The close button is going to dismiss the modal when the user wants to go back to the List screen without taking any other action. The close button is going to be placed using position: absolute property and is going to use navigation.goBack() pre-defined method to go back to the List screen.

Here is the complete code for the modal screen at this point. Open ModalScreen.js and modify it.

Here is the output you are going to get in the device after this step:

Smaller modal implemented

7. Adding a Text Input in the Custom Modal Screen

In this section, let’s add a text input component from the react-native core. This is going to allow the user to enter the name of the item they want to add to the list. For now, since we haven’t configured the Redux to manage the app state, let us use the hook useState to manage the component state locally.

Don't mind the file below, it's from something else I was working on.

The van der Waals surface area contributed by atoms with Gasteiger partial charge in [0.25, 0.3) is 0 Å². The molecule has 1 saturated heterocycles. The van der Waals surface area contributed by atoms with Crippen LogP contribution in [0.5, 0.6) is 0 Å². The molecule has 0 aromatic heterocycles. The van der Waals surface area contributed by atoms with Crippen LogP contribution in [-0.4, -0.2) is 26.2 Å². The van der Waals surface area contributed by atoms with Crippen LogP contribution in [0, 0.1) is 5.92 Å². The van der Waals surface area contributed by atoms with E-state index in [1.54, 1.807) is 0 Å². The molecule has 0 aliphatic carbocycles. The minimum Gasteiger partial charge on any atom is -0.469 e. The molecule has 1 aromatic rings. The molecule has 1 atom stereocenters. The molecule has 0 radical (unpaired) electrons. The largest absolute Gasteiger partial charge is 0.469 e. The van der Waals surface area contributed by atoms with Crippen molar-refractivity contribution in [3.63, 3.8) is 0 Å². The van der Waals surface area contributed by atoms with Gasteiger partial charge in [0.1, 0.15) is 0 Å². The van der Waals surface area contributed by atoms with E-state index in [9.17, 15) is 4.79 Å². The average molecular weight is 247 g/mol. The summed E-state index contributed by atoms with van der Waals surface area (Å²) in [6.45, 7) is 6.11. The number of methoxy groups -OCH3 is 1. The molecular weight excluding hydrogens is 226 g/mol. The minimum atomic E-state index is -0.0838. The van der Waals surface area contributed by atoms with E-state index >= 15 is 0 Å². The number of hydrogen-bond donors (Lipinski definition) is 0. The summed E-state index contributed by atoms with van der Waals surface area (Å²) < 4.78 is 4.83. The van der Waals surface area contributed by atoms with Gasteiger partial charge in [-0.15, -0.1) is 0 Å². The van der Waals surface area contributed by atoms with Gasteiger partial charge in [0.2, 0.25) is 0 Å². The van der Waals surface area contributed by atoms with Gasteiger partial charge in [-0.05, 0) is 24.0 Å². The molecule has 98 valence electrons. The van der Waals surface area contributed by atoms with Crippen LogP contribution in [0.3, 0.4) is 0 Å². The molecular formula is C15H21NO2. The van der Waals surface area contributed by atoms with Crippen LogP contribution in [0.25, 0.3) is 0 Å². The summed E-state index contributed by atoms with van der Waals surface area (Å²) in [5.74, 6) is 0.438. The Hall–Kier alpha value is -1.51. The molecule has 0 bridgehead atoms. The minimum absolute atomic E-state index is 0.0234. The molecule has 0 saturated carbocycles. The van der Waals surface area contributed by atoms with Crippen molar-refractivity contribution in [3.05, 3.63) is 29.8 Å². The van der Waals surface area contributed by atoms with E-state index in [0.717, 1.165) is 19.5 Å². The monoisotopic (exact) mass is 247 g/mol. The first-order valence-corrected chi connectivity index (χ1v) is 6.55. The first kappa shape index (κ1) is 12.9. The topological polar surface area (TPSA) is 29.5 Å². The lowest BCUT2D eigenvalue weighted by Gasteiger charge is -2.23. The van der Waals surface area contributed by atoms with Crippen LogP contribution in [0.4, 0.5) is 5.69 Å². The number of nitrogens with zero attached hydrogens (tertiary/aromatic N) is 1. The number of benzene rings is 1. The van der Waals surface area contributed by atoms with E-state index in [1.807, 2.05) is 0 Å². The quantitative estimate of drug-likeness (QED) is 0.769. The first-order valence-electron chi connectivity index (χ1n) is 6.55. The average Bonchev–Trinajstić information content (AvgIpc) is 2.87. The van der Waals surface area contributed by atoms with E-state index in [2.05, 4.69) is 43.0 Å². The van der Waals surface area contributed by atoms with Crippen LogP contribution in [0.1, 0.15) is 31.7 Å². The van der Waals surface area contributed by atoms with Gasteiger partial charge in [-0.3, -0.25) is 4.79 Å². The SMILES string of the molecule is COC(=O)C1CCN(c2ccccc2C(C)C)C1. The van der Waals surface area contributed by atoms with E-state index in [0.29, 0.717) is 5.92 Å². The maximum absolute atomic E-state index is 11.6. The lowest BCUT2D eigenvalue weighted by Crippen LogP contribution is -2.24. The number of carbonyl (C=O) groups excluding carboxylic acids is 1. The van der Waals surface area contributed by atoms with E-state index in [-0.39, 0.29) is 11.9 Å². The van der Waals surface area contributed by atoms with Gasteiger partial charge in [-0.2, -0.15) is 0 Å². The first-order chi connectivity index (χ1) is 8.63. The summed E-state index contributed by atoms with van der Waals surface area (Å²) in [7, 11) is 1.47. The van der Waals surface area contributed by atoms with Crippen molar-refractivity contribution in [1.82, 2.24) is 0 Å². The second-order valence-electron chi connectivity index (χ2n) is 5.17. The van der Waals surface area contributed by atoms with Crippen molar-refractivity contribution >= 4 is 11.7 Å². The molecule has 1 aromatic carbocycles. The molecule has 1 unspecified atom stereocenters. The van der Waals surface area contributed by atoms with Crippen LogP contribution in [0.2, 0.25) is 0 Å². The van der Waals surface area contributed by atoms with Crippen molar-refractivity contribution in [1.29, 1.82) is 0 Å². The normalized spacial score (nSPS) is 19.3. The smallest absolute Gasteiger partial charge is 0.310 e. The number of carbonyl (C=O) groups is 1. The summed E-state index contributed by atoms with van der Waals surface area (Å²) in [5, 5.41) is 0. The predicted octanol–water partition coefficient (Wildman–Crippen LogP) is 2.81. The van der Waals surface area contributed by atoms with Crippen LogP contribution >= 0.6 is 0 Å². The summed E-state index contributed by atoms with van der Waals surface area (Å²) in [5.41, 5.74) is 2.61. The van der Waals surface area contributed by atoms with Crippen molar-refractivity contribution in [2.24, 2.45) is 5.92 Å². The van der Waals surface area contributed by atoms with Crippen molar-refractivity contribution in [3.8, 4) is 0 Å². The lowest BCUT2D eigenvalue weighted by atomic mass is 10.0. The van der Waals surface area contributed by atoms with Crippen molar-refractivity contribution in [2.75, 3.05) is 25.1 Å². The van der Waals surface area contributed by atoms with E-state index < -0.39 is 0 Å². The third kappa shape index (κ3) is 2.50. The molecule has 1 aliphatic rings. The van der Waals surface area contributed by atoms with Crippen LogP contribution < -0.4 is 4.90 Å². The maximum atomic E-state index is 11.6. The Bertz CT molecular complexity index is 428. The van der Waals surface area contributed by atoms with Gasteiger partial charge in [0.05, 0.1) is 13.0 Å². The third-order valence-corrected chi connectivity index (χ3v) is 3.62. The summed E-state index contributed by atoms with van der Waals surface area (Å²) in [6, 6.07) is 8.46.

Open ModalScreen.js and import TextInput from react-native core.

Next, inside the View that has the style of modalContainer add the following TextInput component as well as a touchable submit button. This touchable button is going to navigate back to the list screen when the user has entered a value in the input field.

8. Add a Custom Header to the List Screen

Create a new file called Header.js inside the directory src/components. This functional component is going to display the header title in the List screen.

Add the following code snippet to the file you have just created:

Next, go to the ListScreen.js and import this functional component below the other statements.

Then, add the component to render before the floating button.